Identifying English language learners (ELL) with special needs is a complex and difficult process, because the difference between learning disabilities and second language acquisition can easily be mistaken for the other.
As a result, ELLs could be identified incorrectly with a learning disability, or vice versa, their disabilities sometimes may not be recognized due to the language barrier. In either case, these students will not receive the specific services they need to succeed academically (Welner, 2006).
Is the disability present in both languages?: One important clue is to see whether the disability is present only in English. If the student only shows the difficult behavior in English settings and not in his/her non-English language(s), then it cannot be an indicator of a disability. A true disability will manifest across all the child's languages and in most settings. If an ELL "struggles to retell events" in English and not in his/her home language or in a bilingual retelling, then this cannot be evidence of a disability. How does the student compare with his/her peers?: Another initial question to ask is whether the student is making academic progress at about the same rate as other ELL students from similar backgrounds (students who share similar linguistic, cultural, educational, or refugee experiences) and to compare that progress over time
Research clearly indicates that many school psychologists are not trained to assess culturally and linguistically diverse students. Questionable assessment practices with ELL students include the use of untrained interpreters, insufficient or inadequate language proficiency testing, and intellectual and academic assessments conducted only in English. When evaluating ELL, the assessment team must include a qualified person with language competence in oral and written skills in the child's primary language. In addition, tests and materials must be provided and administered in the student's primary language or other mode of communication unless the assessment plan specifies why this is not feasible. And finally, once the language acquisition and/or acculturation factors are ruled out as the primary basis of the problem, a determination must be made about the language in which the student will be assessed. Assessors should accumulate evidence acquired through interviews, student observation, and review of background information.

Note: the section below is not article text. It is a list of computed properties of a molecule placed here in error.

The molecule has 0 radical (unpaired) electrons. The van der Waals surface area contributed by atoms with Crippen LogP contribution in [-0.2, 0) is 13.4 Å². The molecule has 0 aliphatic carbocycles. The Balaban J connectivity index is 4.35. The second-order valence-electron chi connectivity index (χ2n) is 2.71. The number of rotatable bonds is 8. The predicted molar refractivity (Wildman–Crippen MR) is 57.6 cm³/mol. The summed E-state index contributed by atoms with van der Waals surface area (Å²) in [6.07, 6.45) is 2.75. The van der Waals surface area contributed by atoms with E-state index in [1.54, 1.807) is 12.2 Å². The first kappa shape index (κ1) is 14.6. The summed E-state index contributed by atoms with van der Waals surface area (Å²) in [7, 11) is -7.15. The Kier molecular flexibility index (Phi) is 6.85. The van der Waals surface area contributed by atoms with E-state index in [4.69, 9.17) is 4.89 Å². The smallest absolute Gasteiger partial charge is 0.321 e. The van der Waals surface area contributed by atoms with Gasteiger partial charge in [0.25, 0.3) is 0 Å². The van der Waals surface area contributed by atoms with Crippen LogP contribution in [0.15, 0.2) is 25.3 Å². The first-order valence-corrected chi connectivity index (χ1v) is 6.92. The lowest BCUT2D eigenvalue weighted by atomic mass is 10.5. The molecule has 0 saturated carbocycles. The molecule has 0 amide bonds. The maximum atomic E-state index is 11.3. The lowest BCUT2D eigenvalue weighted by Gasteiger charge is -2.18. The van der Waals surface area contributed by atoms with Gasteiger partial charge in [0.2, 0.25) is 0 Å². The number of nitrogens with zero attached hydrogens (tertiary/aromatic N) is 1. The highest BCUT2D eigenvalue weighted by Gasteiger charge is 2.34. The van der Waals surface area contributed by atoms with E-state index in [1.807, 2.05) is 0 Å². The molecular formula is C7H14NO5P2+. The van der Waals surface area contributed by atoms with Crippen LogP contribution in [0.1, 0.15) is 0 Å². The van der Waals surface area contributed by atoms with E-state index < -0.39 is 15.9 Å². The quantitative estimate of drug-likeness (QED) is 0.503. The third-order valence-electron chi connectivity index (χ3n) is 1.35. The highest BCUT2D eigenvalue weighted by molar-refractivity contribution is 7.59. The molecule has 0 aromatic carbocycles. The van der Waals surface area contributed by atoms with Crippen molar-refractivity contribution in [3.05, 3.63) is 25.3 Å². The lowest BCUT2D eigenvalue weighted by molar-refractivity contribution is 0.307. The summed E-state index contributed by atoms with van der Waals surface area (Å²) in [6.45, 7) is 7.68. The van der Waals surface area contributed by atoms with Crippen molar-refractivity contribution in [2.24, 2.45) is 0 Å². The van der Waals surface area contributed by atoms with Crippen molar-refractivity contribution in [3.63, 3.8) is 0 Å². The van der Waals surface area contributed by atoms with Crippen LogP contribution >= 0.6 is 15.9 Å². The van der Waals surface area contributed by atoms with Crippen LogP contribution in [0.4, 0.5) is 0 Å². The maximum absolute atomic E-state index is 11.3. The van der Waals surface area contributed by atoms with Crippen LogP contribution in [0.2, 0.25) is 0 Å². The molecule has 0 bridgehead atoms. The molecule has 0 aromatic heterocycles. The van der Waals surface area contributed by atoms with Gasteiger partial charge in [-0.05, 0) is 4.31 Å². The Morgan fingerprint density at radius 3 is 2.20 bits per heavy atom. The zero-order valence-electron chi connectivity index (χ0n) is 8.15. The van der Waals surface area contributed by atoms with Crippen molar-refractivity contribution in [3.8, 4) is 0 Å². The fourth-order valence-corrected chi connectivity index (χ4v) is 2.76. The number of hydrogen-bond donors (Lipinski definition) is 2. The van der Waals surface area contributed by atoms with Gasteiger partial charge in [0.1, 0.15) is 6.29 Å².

Hamayan, E., Marler, B., Sanchez-Lopez, C., & Damico, J. (2013). Special education considerations for
English language learners. Delivering a continuum of services (2nd ed.).
Rhodes, R., Ochoa, S., & Ortiz, S. (2005). Assessing culturally and linguistically diverse students. A
practical guide. Guilford Press.
Roseberry-McKibbin, C., Brice, A., & O'Hanlon, L. (2005). Serving English language learners in public
settings: A national survey. Language, speech, and hearing services in schools,36, 48-61.
U.S. Department of Education (2016). National Center for Education Statistics.
Retrieved from http://nces.ed.gov/programs/coe/indicator_cgf.asp.
Welner, K. (2006). Legal Rights. The Overrepresentation of Culturally and Linguistically Diverse
Students in Special Education. TEACHING Exceptional Children, 6, (38).
Dr. Maria Ramirez-Chase, Ph.D.